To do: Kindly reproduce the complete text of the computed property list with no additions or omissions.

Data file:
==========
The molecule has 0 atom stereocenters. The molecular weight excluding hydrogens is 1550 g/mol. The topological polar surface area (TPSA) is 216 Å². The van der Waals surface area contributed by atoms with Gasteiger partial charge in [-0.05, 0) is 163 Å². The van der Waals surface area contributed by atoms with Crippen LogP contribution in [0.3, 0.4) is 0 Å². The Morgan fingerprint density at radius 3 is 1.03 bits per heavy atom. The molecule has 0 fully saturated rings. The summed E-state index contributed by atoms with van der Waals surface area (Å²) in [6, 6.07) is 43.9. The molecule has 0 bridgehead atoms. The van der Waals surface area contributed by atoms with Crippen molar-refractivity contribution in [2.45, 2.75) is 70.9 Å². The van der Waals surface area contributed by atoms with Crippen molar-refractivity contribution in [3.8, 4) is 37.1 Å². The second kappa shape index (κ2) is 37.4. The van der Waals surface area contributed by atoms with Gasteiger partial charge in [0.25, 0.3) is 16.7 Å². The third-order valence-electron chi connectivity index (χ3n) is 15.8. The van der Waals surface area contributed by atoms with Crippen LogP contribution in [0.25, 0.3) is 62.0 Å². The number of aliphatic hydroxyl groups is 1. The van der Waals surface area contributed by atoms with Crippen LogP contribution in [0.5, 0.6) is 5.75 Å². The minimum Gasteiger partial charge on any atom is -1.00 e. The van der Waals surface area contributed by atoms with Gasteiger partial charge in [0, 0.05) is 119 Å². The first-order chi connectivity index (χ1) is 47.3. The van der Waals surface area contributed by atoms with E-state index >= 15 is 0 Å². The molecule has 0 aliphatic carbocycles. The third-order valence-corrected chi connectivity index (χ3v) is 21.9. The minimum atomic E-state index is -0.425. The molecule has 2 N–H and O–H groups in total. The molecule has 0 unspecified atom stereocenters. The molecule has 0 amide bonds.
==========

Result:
The molecule has 0 atom stereocenters. The molecular weight excluding hydrogens is 1550 g/mol. The topological polar surface area (TPSA) is 216 Å². The van der Waals surface area contributed by atoms with Gasteiger partial charge in [-0.05, 0) is 163 Å². The van der Waals surface area contributed by atoms with Crippen LogP contribution in [0.3, 0.4) is 0 Å². The Morgan fingerprint density at radius 3 is 1.03 bits per heavy atom. The molecule has 0 fully saturated rings. The summed E-state index contributed by atoms with van der Waals surface area (Å²) in [6, 6.07) is 43.9. The molecule has 0 bridgehead atoms. The van der Waals surface area contributed by atoms with Crippen molar-refractivity contribution in [2.45, 2.75) is 70.9 Å². The van der Waals surface area contributed by atoms with Crippen molar-refractivity contribution in [3.8, 4) is 37.1 Å². The second kappa shape index (κ2) is 37.4. The van der Waals surface area contributed by atoms with Gasteiger partial charge in [0.25, 0.3) is 16.7 Å². The third-order valence-electron chi connectivity index (χ3n) is 15.8. The van der Waals surface area contributed by atoms with Crippen LogP contribution in [0.25, 0.3) is 62.0 Å². The number of aliphatic hydroxyl groups is 1. The van der Waals surface area contributed by atoms with Crippen LogP contribution in [0.5, 0.6) is 5.75 Å². The minimum Gasteiger partial charge on any atom is -1.00 e. The van der Waals surface area contributed by atoms with Gasteiger partial charge in [0, 0.05) is 119 Å². The first-order chi connectivity index (χ1) is 47.3. The van der Waals surface area contributed by atoms with E-state index >= 15 is 0 Å². The molecule has 0 aliphatic carbocycles. The third-order valence-corrected chi connectivity index (χ3v) is 21.9. The minimum atomic E-state index is -0.425. The molecule has 2 N–H and O–H groups in total. The molecule has 0 unspecified atom stereocenters. The molecule has 0 amide bonds.